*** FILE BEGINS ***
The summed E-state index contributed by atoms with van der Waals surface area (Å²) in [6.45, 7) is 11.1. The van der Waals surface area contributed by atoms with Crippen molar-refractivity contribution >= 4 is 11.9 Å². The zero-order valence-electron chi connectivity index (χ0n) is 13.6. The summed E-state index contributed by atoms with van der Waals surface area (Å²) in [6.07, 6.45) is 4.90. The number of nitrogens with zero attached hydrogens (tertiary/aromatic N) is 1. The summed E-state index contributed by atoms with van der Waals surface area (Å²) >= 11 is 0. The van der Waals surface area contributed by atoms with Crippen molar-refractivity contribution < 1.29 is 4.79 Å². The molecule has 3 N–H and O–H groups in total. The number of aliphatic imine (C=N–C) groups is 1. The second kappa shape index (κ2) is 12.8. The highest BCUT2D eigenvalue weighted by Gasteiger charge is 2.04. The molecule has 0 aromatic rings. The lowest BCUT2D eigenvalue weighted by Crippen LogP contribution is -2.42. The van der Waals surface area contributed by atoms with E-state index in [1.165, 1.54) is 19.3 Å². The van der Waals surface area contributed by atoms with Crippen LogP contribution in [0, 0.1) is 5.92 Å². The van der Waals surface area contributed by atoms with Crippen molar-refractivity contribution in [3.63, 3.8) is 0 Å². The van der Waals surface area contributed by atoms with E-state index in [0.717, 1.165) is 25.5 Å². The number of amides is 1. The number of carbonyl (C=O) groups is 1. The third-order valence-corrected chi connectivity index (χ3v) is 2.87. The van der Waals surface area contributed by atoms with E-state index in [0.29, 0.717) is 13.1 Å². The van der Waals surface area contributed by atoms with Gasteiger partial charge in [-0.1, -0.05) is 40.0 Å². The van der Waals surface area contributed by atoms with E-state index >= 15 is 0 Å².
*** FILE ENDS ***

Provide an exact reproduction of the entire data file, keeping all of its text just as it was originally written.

The summed E-state index contributed by atoms with van der Waals surface area (Å²) in [6.45, 7) is 11.1. The van der Waals surface area contributed by atoms with Crippen molar-refractivity contribution >= 4 is 11.9 Å². The zero-order valence-electron chi connectivity index (χ0n) is 13.6. The summed E-state index contributed by atoms with van der Waals surface area (Å²) in [6.07, 6.45) is 4.90. The number of nitrogens with zero attached hydrogens (tertiary/aromatic N) is 1. The summed E-state index contributed by atoms with van der Waals surface area (Å²) >= 11 is 0. The van der Waals surface area contributed by atoms with Crippen molar-refractivity contribution < 1.29 is 4.79 Å². The molecule has 3 N–H and O–H groups in total. The number of aliphatic imine (C=N–C) groups is 1. The second kappa shape index (κ2) is 12.8. The highest BCUT2D eigenvalue weighted by Gasteiger charge is 2.04. The molecule has 0 aromatic rings. The lowest BCUT2D eigenvalue weighted by Crippen LogP contribution is -2.42. The van der Waals surface area contributed by atoms with E-state index in [1.165, 1.54) is 19.3 Å². The van der Waals surface area contributed by atoms with Crippen LogP contribution in [0, 0.1) is 5.92 Å². The van der Waals surface area contributed by atoms with Crippen molar-refractivity contribution in [3.63, 3.8) is 0 Å². The van der Waals surface area contributed by atoms with E-state index in [0.717, 1.165) is 25.5 Å². The number of amides is 1. The number of carbonyl (C=O) groups is 1. The third-order valence-corrected chi connectivity index (χ3v) is 2.87. The van der Waals surface area contributed by atoms with E-state index in [0.29, 0.717) is 13.1 Å². The van der Waals surface area contributed by atoms with Gasteiger partial charge in [-0.1, -0.05) is 40.0 Å². The van der Waals surface area contributed by atoms with E-state index >= 15 is 0 Å².